Andrew Beckham has gone from ski bum to amphora artist and winemaker, using his degree in ceramics to spark a new old way of fermenting wine. He's pictured here with some of his Novum amphorae after this year's harvest. Photo by Rusty Rae.
Ancient-inspired vessels spark passions for Oregon winemakers
What happens when wineries use fermentation vessels inspired by ones dating from biblical times? Purity, of course, and good stories to tell, too. Andrew Beckham of Beckham Estate Vineyard didn’t always want to make wine. In fact, after earning degrees in history and ceramics from Lewis & Clark College, he took off a year to make the U.S. snowboard team. He then moved to Park City, Utah, tuning skis and generally living the dream of ski bums.
'While my main focus was in history, my dad told me to take classes that I enjoyed, that I had some passion for,” he recalled. His focus? Ceramics and pottery. At the time, Beckham didn’t realize his love of clay would lead him on a fascinating journey into the wine business. In Utah, he stumbled on a craft shop and began throwing pots and selling them to tourists. It wasn’t long before he was able to stop the ski waxing and concentrate on clay. Soon, he was running the craft shop. He met his wife, Annedria, in Park City, moved back to the Portland area and earned a teaching certificate. He’s been teaching high school ceramics for the last 19 years. Along the way, the couple had two children and bought some property in the Sherwood Hills. He logged the trees, pulling, by his estimation, 2,000 stumps, and planted the Beckham Estates Vineyard. That was 2007. Annedria showed him an article on Italian winemakers and their use of amphorae, Greek-Roman ceramic vessels used predominantly for the storage of wine. At first, it was challenging using his pottery skills to produce his own form. It took three-and-half-years of development, making the giant amphorae functional as well as aesthetic. Today, he offers his Novum — Latin for “new” — vessels for commercial use. Beckham is proud he’s locally sourced everything — from the terracotta clay to the stainless steel collars to the gasket that seals the vase. His process is proprietary, which required a significant amount of time and money to develop.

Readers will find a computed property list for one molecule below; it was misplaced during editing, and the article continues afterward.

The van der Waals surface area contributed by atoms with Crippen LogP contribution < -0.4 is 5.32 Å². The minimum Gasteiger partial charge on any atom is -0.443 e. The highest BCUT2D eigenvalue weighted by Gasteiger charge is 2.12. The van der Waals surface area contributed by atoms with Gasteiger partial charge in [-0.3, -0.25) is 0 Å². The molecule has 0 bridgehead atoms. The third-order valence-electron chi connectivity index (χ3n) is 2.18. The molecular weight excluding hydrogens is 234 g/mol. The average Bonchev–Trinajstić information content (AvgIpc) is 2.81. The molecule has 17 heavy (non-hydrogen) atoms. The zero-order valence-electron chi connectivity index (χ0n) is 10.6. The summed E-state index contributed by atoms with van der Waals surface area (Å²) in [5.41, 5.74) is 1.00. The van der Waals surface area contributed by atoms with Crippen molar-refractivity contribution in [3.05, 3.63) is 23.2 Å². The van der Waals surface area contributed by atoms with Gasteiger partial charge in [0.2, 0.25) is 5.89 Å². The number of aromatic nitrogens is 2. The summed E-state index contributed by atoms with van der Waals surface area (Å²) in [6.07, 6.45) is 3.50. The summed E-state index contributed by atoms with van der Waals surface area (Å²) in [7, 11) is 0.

He adds, “Everyone in my community has helped to get the Novum where they are today.” Forty-plus months of development nearly broke Beckham’s spirit. The first 10 amphorae he fired cracked during the process. He was at his wits’ end, ready to call it quits and just return to being a ceramics teacher and wine farmer. Then, out of the blue, a guy came in and determined there was a 300-degree difference between the inside and the outside during firing. Beckham changed the process, rigged a temperature monitor and, finally, achieved success. Time- and material-intensive, Novum amphorae starts with 1,200 pounds of clay and 1,000 pounds of pressure in the formation. Firing takes 90 hours and another two or three months to cure. Current Novum amphorae hold about 84 gallons; next year, he’s planning to offer an amphora with nearly 100 additional gallons of capacity. With the design and manufacturing process under control, Beckham returned to his other job as a grower and winemaker, farming his 6.5 acres and sourcing grapes from others. In the cellar, he uses the amphorae in his own wine making process and was surprised at the level of purity in the wine. “There is no wood or tannin exchange to flavor to the wine — it was simply a much purer grape flavor,” he said. “And they age faster in the clay [compared to] oak casks — three to five months.” Beckham hopes to sell 300 Novum amphorae next year; 1,000 the following year.
At Keeler Estate, a Biodynamic vineyard in Amity, Gabriele Keeler (at right) touts the use of amphorae and concrete eggs as simply extensions of what she and her team do in the field. “It’s a marriage between the grapes, the terra cotta and the concrete. What we do in the vineyard, we move into the winery.” The amphorae come from Italy. Keeler notes, “They are close to the old amphorae of Greece and Egypt.” Of the concrete eggs, which are the predominant vessels the Keelers use, she adds, “It’s really a miracle — the vortex that is created in the egg moves the wine around gently — so punch-downs are not necessary.” The change in their winemaking process happened as a result of her son, Nicholas, whose business is selling French oak barrels. He found Nomblot in Torcy, France, a suburb of Paris, which manufactures the concrete eggs. Using the amphorae and concrete eggs for fermentation, Keeler says, is simple. “Our aim is to make good wine. These vessels make the wine more interesting. We think the amphorae and eggs express what is happening in the vineyard and winery. These vessels give pure flavors to our wine that are simply fabulous on one’s palate,” Keeler said.
Above right: Gabriele Keeler with their largest concrete egg that they have nicknamed "Darth". Photo by Rusty Rae.